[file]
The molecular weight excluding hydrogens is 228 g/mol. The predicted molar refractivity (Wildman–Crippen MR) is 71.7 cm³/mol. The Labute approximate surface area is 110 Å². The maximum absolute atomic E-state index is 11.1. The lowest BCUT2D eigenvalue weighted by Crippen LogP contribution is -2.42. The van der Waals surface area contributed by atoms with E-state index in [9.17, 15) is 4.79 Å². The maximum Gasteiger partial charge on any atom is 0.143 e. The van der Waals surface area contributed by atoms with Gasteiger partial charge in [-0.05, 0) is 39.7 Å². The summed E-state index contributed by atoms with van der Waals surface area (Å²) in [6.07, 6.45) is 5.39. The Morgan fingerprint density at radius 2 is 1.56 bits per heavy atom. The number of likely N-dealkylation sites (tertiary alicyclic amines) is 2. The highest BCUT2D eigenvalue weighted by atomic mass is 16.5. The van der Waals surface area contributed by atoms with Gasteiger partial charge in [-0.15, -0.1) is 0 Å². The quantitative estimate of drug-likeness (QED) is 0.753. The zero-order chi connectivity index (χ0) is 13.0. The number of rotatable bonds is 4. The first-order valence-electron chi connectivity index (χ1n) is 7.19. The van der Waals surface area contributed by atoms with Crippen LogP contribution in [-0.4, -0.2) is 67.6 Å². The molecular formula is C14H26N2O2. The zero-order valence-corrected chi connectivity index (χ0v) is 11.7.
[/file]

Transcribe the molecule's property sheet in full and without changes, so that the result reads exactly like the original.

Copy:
The molecular weight excluding hydrogens is 228 g/mol. The predicted molar refractivity (Wildman–Crippen MR) is 71.7 cm³/mol. The Labute approximate surface area is 110 Å². The maximum absolute atomic E-state index is 11.1. The lowest BCUT2D eigenvalue weighted by Crippen LogP contribution is -2.42. The van der Waals surface area contributed by atoms with E-state index in [9.17, 15) is 4.79 Å². The maximum Gasteiger partial charge on any atom is 0.143 e. The van der Waals surface area contributed by atoms with Gasteiger partial charge in [-0.05, 0) is 39.7 Å². The summed E-state index contributed by atoms with van der Waals surface area (Å²) in [6.07, 6.45) is 5.39. The Morgan fingerprint density at radius 2 is 1.56 bits per heavy atom. The number of likely N-dealkylation sites (tertiary alicyclic amines) is 2. The highest BCUT2D eigenvalue weighted by atomic mass is 16.5. The van der Waals surface area contributed by atoms with Gasteiger partial charge in [-0.15, -0.1) is 0 Å². The quantitative estimate of drug-likeness (QED) is 0.753. The zero-order chi connectivity index (χ0) is 13.0. The number of rotatable bonds is 4. The first-order valence-electron chi connectivity index (χ1n) is 7.19. The van der Waals surface area contributed by atoms with Crippen LogP contribution in [-0.4, -0.2) is 67.6 Å². The molecular formula is C14H26N2O2. The zero-order valence-corrected chi connectivity index (χ0v) is 11.7.